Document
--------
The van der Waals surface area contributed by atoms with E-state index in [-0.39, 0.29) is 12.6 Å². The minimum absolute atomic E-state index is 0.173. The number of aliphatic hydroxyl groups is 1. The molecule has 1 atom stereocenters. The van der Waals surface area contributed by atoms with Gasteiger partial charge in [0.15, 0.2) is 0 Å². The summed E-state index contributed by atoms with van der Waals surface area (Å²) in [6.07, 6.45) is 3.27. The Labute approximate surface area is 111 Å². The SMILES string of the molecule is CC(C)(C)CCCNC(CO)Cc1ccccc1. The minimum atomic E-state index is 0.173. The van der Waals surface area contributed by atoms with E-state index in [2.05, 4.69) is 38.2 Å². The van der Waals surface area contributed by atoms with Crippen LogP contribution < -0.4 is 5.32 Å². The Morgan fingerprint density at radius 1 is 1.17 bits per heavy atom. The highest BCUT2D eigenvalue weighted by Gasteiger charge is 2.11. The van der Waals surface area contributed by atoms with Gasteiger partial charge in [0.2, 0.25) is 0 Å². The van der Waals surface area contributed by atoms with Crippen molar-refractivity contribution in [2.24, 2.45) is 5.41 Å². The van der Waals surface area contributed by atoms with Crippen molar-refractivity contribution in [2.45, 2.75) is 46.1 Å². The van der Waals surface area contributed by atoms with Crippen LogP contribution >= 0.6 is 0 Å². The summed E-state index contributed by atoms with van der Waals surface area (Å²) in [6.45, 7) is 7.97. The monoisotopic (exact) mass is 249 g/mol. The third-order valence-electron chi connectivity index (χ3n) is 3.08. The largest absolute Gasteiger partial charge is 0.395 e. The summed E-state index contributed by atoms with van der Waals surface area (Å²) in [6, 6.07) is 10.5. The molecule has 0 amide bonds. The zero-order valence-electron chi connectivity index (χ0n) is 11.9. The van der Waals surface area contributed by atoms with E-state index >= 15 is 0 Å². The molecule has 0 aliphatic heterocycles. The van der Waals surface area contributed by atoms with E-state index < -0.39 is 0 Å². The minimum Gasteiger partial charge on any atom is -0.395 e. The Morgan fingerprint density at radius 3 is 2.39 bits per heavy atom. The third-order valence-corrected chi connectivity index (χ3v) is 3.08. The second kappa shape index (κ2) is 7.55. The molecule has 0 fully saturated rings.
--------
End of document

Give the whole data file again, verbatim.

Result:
The van der Waals surface area contributed by atoms with E-state index in [-0.39, 0.29) is 12.6 Å². The minimum absolute atomic E-state index is 0.173. The number of aliphatic hydroxyl groups is 1. The molecule has 1 atom stereocenters. The van der Waals surface area contributed by atoms with Gasteiger partial charge in [0.15, 0.2) is 0 Å². The summed E-state index contributed by atoms with van der Waals surface area (Å²) in [6.07, 6.45) is 3.27. The Labute approximate surface area is 111 Å². The SMILES string of the molecule is CC(C)(C)CCCNC(CO)Cc1ccccc1. The minimum atomic E-state index is 0.173. The van der Waals surface area contributed by atoms with E-state index in [2.05, 4.69) is 38.2 Å². The van der Waals surface area contributed by atoms with Crippen LogP contribution < -0.4 is 5.32 Å². The Morgan fingerprint density at radius 1 is 1.17 bits per heavy atom. The highest BCUT2D eigenvalue weighted by Gasteiger charge is 2.11. The van der Waals surface area contributed by atoms with Gasteiger partial charge in [0.2, 0.25) is 0 Å². The van der Waals surface area contributed by atoms with Crippen molar-refractivity contribution in [2.24, 2.45) is 5.41 Å². The van der Waals surface area contributed by atoms with Crippen molar-refractivity contribution in [2.45, 2.75) is 46.1 Å². The van der Waals surface area contributed by atoms with Crippen LogP contribution >= 0.6 is 0 Å². The summed E-state index contributed by atoms with van der Waals surface area (Å²) in [6.45, 7) is 7.97. The monoisotopic (exact) mass is 249 g/mol. The third-order valence-electron chi connectivity index (χ3n) is 3.08. The largest absolute Gasteiger partial charge is 0.395 e. The summed E-state index contributed by atoms with van der Waals surface area (Å²) in [6, 6.07) is 10.5. The molecule has 0 amide bonds. The zero-order valence-electron chi connectivity index (χ0n) is 11.9. The van der Waals surface area contributed by atoms with E-state index >= 15 is 0 Å². The molecule has 0 aliphatic heterocycles. The van der Waals surface area contributed by atoms with E-state index < -0.39 is 0 Å². The minimum Gasteiger partial charge on any atom is -0.395 e. The Morgan fingerprint density at radius 3 is 2.39 bits per heavy atom. The third-order valence-corrected chi connectivity index (χ3v) is 3.08. The second kappa shape index (κ2) is 7.55. The molecule has 0 fully saturated rings.